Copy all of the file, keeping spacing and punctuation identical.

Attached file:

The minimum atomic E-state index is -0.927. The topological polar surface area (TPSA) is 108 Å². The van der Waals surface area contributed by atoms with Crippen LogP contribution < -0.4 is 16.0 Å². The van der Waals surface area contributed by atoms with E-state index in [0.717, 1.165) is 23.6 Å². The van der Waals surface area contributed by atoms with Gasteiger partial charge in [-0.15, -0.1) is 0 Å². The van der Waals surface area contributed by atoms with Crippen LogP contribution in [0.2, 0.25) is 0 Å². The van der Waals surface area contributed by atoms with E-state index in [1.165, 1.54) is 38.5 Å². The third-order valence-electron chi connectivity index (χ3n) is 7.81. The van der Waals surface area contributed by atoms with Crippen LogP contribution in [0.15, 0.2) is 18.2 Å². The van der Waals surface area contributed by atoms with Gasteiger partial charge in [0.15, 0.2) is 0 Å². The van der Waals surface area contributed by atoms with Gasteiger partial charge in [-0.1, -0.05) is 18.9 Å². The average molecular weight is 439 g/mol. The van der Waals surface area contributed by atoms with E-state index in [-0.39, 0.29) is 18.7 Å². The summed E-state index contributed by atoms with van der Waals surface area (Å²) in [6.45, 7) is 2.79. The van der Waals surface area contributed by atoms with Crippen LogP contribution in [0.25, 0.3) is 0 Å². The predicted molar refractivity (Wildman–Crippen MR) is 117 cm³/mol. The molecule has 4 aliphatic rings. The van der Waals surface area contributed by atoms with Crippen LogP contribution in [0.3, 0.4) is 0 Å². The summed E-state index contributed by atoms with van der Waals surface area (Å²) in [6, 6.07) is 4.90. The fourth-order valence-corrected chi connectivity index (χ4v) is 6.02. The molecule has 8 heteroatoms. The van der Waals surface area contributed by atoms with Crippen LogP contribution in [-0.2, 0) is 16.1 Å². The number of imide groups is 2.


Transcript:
The minimum atomic E-state index is -0.927. The topological polar surface area (TPSA) is 108 Å². The van der Waals surface area contributed by atoms with Crippen LogP contribution < -0.4 is 16.0 Å². The van der Waals surface area contributed by atoms with E-state index in [0.717, 1.165) is 23.6 Å². The van der Waals surface area contributed by atoms with Gasteiger partial charge in [-0.15, -0.1) is 0 Å². The van der Waals surface area contributed by atoms with Crippen LogP contribution in [0.2, 0.25) is 0 Å². The van der Waals surface area contributed by atoms with E-state index in [1.165, 1.54) is 38.5 Å². The third-order valence-electron chi connectivity index (χ3n) is 7.81. The van der Waals surface area contributed by atoms with Crippen LogP contribution in [0.15, 0.2) is 18.2 Å². The van der Waals surface area contributed by atoms with Gasteiger partial charge in [0.15, 0.2) is 0 Å². The van der Waals surface area contributed by atoms with Gasteiger partial charge in [-0.1, -0.05) is 18.9 Å². The average molecular weight is 439 g/mol. The van der Waals surface area contributed by atoms with E-state index in [-0.39, 0.29) is 18.7 Å². The summed E-state index contributed by atoms with van der Waals surface area (Å²) in [6.45, 7) is 2.79. The van der Waals surface area contributed by atoms with Crippen LogP contribution in [0.25, 0.3) is 0 Å². The predicted molar refractivity (Wildman–Crippen MR) is 117 cm³/mol. The molecule has 4 aliphatic rings. The van der Waals surface area contributed by atoms with Crippen LogP contribution in [0.3, 0.4) is 0 Å². The summed E-state index contributed by atoms with van der Waals surface area (Å²) in [6, 6.07) is 4.90. The fourth-order valence-corrected chi connectivity index (χ4v) is 6.02. The molecule has 8 heteroatoms. The van der Waals surface area contributed by atoms with Crippen LogP contribution in [-0.2, 0) is 16.1 Å². The number of imide groups is 2.